“When we’re elected into a town office, we’re elected to uphold the Constitution of the United States. We take an oath,” he said. “I don’t see that I can ignore my oath and say you don’t have to follow a particular law.”

He says he’d rather not call attention to something he doesn’t think is an issue in the first place.

“What strikes me is that I’ve talked with police chiefs, and none of them remember immigration being an issue down here,” he said. “So why are we shedding so much light on it, and what message are we sending? I’ve got a lot more questions than answers.”

His board did not approve the Safe Communities petition on their upcoming Town Meeting warrant.

In nearby Brewster, selectmen voted in favor of supporting it on their Town Meeting warrant. Chairman John Dickson says the citizen’s petition clarifies existing town policies.

“We treat all residents in town the same, and we don’t take it upon ourselves to investigate issues of immigration status,” he said. “That’s something federal authorities do under their own aegis. That’s not our role and not something we’d take on.”

Dickson isn’t worried by the President’s threat to take federal funding away from municipalities that declare sanctuary status. He’s more concerned that people will stop calling local authorities because they’re afraid of being deported if they think local officials will ask about their status.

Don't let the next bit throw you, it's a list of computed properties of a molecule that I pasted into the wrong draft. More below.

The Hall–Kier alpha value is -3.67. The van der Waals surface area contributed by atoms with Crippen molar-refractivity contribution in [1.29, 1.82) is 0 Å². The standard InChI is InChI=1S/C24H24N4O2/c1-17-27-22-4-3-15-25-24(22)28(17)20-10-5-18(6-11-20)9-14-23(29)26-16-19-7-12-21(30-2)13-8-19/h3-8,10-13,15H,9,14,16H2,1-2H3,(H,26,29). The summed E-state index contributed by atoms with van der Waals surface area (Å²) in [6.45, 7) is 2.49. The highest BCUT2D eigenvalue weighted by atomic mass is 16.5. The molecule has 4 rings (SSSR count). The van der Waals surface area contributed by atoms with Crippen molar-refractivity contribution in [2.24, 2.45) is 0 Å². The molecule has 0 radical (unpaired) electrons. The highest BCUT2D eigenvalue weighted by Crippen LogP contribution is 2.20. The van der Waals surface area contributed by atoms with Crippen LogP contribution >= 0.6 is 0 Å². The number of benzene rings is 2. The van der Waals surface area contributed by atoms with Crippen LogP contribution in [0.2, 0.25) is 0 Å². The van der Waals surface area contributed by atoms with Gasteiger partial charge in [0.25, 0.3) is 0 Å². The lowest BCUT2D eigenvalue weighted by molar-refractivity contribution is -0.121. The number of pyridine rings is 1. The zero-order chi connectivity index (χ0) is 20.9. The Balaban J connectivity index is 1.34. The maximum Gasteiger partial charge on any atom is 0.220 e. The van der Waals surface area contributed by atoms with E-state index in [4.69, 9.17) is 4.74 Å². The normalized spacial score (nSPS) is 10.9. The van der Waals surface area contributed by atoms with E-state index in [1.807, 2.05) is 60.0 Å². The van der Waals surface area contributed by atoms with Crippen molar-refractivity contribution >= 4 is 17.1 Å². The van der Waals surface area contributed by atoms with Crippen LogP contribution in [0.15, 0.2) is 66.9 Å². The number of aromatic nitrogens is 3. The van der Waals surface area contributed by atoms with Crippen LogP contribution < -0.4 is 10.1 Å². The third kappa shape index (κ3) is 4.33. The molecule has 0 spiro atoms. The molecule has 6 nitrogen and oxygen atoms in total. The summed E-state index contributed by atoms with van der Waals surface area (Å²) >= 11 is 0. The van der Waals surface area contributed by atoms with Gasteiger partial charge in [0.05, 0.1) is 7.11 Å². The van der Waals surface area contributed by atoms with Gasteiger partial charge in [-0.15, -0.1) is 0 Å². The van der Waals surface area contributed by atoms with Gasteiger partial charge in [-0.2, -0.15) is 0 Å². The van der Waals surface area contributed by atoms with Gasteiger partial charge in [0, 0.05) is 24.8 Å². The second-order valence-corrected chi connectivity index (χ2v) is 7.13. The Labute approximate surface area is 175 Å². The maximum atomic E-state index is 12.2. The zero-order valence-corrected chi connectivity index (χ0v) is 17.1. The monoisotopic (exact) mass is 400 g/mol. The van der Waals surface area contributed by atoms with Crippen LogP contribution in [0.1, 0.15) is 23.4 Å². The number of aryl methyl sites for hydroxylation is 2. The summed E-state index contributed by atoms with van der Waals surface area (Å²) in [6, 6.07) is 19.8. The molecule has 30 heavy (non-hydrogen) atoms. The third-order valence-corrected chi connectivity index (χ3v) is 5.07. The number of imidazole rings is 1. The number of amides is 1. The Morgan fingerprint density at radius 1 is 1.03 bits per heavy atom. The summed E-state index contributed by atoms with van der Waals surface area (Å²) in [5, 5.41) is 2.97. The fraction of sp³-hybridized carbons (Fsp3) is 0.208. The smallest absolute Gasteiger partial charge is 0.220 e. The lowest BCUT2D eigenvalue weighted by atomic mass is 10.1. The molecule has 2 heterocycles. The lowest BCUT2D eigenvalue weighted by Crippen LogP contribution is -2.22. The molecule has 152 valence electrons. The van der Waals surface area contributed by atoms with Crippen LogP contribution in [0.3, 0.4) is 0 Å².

“Our feeling is, it’s more important to be clear with our residents about our policies and our practices,” he said.

Immigration lawyer Rachel Self says there’s already a system in place to catch and deport immigrants if they commit a crime.

“If somebody is out there breaking the law, say an assault and battery, or a drug violation, or beating somebody up, the law already allows the police to arrest the person,” she said. “You don’t need to target them because they’re yellow or have blue hair, or speak with an accent.”

Federal law also requires police to notify the FBI whenever they arrest someone. The FBI then works with federal immigration agents. If there’s a question, sometimes agents ask local authorities to detain that person. But holding someone without a warrant is illegal.

Self says it can be difficult to prove whether a person committed an immigration-related crime or simply committed an infraction. While it’s a crime to cross the border without proper documents, it’s only a civil infraction to stay in the U.S. when a document like a work visa lapses. That’s about as serious as getting pulled over for not using a turn signal.

“These are not things that should be getting people taken into custody,” she said.

Despite the confusion and the mistrust, Brazilian-born American citizen, Rodrigo Sena, tries to see the best in people and not judge them—even when he finds himself being judged.

“Let’s not make this a big deal,” he said. “I think we can build, and always build, a better community if we engage with each other, respect each other, and love each other. That would be a better community for everybody.”

He hopes that when residents go to their respective Town Meetings, they will do the same.

Town Meetings will be held on the following Mondays:

  • Wellfleet: April 24, 2017
  • Brewster: May 1, 2017
  • Eastham: May 1, 2017
  • Harwich: May 1, 2017
  • Orleans: May 8, 2017

Kathryn Eident is an award-winning journalist and hosts WCAI's Morning Edition. She began producing stories for WCAI in 2008 as a Boston University graduate student reporting from the Statehouse. Since then, Kathryn’s work has appeared in the Boston Globe, Cape Cod Times, Studio 360, Scientific American, and Cape and Plymouth Business Magazine.